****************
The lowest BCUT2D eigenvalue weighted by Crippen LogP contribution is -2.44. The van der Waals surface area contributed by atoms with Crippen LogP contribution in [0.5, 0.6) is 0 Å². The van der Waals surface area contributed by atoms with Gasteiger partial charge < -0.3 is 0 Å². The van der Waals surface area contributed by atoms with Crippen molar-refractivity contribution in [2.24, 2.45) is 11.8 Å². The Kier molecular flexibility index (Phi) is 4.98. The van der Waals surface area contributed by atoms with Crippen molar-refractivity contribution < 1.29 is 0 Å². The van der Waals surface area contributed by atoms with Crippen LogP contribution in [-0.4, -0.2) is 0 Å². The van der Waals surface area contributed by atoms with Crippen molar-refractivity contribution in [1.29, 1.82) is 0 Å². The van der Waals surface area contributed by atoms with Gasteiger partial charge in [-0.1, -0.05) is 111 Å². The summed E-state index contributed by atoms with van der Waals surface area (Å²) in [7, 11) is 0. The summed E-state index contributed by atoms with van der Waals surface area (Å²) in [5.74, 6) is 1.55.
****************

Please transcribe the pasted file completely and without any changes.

The lowest BCUT2D eigenvalue weighted by Crippen LogP contribution is -2.44. The van der Waals surface area contributed by atoms with Crippen LogP contribution in [0.5, 0.6) is 0 Å². The van der Waals surface area contributed by atoms with Gasteiger partial charge < -0.3 is 0 Å². The van der Waals surface area contributed by atoms with Crippen molar-refractivity contribution in [2.24, 2.45) is 11.8 Å². The Kier molecular flexibility index (Phi) is 4.98. The van der Waals surface area contributed by atoms with Crippen molar-refractivity contribution < 1.29 is 0 Å². The van der Waals surface area contributed by atoms with Crippen LogP contribution in [-0.4, -0.2) is 0 Å². The van der Waals surface area contributed by atoms with Crippen molar-refractivity contribution in [1.29, 1.82) is 0 Å². The van der Waals surface area contributed by atoms with Gasteiger partial charge in [-0.1, -0.05) is 111 Å². The summed E-state index contributed by atoms with van der Waals surface area (Å²) in [7, 11) is 0. The summed E-state index contributed by atoms with van der Waals surface area (Å²) in [5.74, 6) is 1.55.